SFU is not supportive of students' mental health

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sfu mental health illust

Even with a doctor’s note, you may be expected to complete your course

By Tara Nykyforiak
Illustration by Ben Buckley

Throughout this past year of study at SFU, I have concluded our university is overall unsupportive of students dealing with mental health situations. This lack of support and compassion spans both SFU’s academic procedures and student requirements.

A friend of mine recently gathered the courage to speak to their doctor about their struggle with depression. This was after a sustained period of social withdrawal and a significant decrease in his academic performance. His doctor was accepting and sympathetic, and encouraged him to speak with someone at SFU.

His professors also proved caring and willing to discuss possible courses of action, but when directed to speak with our university’s academic advisors, the compassionate acknowledgment came to an end.

My friend, upon advice from their professors, wished to acceptably withdraw from their courses so as to re-take them the following semester. Despite their doctor’s recommendation and the recommendation of their professors, my friend was told by the advisor to continue with their courses and write their exams, because the process concerning “Withdrawals Under Extenuating Circumstances” takes six to eight weeks and is not guaranteed.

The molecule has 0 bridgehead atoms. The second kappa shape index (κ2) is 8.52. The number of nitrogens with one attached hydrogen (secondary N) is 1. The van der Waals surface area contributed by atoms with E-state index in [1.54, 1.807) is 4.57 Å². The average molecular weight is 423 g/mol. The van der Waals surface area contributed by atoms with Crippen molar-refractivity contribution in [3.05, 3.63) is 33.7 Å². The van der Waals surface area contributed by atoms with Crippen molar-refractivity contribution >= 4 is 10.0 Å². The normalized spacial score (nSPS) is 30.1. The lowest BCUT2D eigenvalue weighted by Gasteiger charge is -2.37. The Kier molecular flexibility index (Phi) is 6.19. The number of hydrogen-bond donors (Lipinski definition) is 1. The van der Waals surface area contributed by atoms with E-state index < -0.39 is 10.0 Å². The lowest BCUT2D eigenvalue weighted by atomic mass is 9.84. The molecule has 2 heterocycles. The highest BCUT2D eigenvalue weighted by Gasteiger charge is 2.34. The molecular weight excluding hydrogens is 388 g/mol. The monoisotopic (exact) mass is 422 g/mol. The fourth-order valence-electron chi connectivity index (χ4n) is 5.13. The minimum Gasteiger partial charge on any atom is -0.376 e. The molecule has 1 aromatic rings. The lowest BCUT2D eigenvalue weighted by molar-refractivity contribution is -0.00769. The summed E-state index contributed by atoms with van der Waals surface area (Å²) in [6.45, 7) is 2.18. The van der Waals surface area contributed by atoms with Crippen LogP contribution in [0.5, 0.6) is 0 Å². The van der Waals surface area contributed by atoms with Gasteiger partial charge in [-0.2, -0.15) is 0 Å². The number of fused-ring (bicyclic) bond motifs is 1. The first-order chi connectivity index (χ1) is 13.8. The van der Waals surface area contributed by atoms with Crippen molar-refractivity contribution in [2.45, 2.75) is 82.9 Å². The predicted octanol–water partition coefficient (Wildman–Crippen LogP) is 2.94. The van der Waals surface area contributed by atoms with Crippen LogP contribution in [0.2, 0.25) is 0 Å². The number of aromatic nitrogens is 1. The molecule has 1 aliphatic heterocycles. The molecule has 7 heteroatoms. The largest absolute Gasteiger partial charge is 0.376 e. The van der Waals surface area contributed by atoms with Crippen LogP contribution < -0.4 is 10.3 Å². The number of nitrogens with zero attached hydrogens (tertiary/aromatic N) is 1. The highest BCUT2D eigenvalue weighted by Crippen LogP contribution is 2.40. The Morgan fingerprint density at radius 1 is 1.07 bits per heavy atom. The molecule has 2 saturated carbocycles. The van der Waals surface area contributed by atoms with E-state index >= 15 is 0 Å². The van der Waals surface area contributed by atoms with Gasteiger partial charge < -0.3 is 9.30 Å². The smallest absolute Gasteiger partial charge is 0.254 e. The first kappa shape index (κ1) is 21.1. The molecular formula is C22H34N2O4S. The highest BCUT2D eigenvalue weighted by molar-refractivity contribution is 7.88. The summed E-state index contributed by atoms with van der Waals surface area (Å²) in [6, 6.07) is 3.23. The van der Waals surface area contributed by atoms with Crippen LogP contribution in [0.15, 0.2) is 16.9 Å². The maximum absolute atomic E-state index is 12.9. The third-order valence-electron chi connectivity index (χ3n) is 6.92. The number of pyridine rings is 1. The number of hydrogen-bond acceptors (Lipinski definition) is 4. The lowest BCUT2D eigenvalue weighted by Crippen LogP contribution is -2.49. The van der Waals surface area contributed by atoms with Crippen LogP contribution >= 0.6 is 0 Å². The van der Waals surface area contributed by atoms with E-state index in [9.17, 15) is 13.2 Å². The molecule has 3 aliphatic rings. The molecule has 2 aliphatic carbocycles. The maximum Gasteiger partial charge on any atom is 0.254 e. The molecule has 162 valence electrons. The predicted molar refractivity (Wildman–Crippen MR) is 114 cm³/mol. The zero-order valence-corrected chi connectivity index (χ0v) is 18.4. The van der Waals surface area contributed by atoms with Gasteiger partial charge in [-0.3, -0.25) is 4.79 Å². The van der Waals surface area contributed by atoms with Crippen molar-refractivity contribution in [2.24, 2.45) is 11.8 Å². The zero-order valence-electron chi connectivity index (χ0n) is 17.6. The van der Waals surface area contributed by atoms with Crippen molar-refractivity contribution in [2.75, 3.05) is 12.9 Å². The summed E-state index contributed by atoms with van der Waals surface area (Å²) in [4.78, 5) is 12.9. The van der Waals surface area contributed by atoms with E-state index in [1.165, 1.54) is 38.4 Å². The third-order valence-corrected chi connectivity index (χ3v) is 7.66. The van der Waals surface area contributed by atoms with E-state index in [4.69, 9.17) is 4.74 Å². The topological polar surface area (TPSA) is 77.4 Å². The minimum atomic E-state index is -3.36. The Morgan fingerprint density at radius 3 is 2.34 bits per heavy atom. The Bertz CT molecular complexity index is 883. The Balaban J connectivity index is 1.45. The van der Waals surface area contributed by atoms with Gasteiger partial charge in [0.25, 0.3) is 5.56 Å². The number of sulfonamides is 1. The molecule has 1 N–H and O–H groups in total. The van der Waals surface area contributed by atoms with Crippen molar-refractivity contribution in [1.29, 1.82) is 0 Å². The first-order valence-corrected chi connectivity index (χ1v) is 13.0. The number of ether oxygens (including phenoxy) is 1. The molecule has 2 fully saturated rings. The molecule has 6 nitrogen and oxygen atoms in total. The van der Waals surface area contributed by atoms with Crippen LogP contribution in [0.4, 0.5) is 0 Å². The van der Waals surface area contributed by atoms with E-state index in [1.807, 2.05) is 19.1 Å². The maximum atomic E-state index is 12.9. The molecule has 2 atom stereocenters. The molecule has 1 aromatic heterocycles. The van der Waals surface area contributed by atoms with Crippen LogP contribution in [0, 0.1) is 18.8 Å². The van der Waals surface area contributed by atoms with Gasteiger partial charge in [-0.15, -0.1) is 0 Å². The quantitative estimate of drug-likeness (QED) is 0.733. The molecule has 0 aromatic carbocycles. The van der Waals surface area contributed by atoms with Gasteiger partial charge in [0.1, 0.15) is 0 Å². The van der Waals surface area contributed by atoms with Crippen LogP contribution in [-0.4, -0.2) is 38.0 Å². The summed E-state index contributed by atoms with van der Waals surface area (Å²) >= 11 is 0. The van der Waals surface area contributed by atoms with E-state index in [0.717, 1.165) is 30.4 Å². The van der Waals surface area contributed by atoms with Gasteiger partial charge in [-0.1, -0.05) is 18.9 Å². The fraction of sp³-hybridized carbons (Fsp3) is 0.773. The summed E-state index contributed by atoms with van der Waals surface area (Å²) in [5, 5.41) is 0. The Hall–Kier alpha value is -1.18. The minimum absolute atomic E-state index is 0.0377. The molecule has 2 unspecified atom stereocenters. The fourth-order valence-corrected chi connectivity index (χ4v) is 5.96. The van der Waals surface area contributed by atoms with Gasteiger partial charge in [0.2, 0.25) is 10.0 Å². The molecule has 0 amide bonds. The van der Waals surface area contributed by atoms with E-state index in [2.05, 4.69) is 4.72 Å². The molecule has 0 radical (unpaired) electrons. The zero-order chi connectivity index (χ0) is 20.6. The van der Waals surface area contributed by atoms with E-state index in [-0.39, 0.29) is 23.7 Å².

My initial impression of the situation was anger. I believe that my friend struggling with depression, a condition affecting 10 per cent of Canadians according to the Canadian Mental Health Association, should not be compartmentalized under “extenuating circumstances.”

In a population of 33,476,688, 3.3 million Canadians experience a form of depression in their lifetime. To merely categorize mental health conditions as “extenuating circumstances” is not only ignorant of the reality of the mental health situation of Canada, but unfair to those who are courageous enough to seek out the help of professionals. Not enough effort is made to acknowledge and accommodate the mental health difficulties experienced by tuition-paying students.

Individuals like my friend have the documentation for withdrawal, but have not been given the attention they warrant. Their letters from medical professionals are not respected if they are still required to wait six to eight weeks for their situation to be assessed. Thus, it seems SFU doesn’t support personal mental health difficulties, nor feel that the mental health conditions of students is a priority. At present, my friend is functionally unable to withdraw from their classes. Because there is no guarantee they will receive the permission to acceptably withdraw, they are forced to write exams that they were advised by their doctor and their professors not to write.

The situational judgement of professors used to be considered, but has since been centralized into a committee not directly involved with the students they are assessing. Their marks, as a result, will not be a genuine reflection of their knowledge or capabilities as a student.

It’s unfortunate that the very educational institution that professes to engage the world voluntarily ignores the mental health struggles of the students who support it.

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